Giada admits she doesn’t eat. Told ya’.
At about 90 seconds into the interview, she spills (the teaspoonful of lettuce in) her guts to Chelsea Handler.
I have long maintained you can’t trust the food of a skinny cook. They don’t eat; they couldn’t. Witness Sandra Lee, who obviously lives on White Zin, canned peas and sweet guv love. In the unlikely event she does nibble a corner of that Kwanzaa cake, I have no doubt she runs for the ladies’ and gacks it up almost immediately. Come to think of it, who could blame her?
Giada, too, has always been suspect in my book. Some would say that even a normal size body would be dwarfed by a head that big, but I don’t think it’s merely a question of scale. She’s just plain skinny, and the only way to achieve that is by not eating.
I’ve tried a couple of her recipes, and they’re middling at best, though they do require plenty of effort (bonus!). This just doesn’t work for me. Except as a weight loss tool. Clearly, however, it’s working for Giada.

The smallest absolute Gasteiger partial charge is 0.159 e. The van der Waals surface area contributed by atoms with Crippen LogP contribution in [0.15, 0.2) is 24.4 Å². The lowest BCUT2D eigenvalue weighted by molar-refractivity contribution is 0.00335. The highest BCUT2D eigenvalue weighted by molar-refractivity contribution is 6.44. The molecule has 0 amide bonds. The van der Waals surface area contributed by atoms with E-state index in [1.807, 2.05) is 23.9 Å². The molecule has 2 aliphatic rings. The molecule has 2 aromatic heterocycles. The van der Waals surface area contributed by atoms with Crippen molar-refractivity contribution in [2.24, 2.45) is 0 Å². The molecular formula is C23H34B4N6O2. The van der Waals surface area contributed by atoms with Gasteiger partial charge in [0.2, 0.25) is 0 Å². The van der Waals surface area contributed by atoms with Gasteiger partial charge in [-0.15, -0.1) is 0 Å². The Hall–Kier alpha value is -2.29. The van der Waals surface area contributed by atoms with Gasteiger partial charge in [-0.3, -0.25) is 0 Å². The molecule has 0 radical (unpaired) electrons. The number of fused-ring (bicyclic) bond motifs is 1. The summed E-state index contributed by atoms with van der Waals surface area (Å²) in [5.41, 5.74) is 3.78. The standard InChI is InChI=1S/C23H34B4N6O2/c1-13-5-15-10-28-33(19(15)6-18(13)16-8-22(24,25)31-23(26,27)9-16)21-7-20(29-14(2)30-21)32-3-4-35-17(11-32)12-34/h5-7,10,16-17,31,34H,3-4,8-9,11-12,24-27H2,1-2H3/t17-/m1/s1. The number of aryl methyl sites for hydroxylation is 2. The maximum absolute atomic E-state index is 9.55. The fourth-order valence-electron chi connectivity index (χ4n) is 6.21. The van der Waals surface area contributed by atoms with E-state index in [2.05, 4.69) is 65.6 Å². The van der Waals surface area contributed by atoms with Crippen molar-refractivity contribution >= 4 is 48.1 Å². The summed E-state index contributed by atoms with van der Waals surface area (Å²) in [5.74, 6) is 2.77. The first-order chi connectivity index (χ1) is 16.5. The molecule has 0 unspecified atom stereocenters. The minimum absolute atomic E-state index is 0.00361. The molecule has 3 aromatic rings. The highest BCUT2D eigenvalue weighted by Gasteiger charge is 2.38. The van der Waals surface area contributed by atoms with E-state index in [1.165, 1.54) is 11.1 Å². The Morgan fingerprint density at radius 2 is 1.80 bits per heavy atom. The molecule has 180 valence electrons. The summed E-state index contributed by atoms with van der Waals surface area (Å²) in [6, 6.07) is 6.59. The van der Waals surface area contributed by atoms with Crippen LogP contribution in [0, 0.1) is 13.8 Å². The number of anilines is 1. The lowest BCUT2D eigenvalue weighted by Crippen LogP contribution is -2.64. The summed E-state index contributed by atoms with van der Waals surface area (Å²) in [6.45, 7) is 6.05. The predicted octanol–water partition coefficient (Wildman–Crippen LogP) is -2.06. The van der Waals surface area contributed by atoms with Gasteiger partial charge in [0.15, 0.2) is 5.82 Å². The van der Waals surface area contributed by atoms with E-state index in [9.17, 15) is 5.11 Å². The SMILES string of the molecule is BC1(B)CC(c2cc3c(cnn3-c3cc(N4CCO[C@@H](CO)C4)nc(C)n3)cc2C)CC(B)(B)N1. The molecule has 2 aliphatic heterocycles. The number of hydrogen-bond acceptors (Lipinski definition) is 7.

Ditto normal sized chefs. Jamie Oliver is trustworthy provided you can get over the lisp and the herbs (that’s right Joe Hoover, I said ERBS, not Herbth). Anthony Bourdain, though lean, gobbles steak and potatoes with relish, and Julia Child will always be the goddess of my prep station.
Sooner or later, we must all accept that weight loss comes from eating small portions of foods we only half like (or nothing at all), while skipping the ones we do. Just ask Giada.
This is Giada De Laurentiis’s Roman Chicken, which the Food Network is touting as a “healthy choice,” presumably to pander to all those soon-to-be-blown New Year’s resolutions. Now, I assume the Food Network employs a passel of food stylists, cooks and photographers to ensure that each and every dish is shown to its best advantage, with maximum visual appeal, promising a party in your mouth. So how to account for this? Is it me, or does this look like it’s already been chewed and partially digested? Puzzling.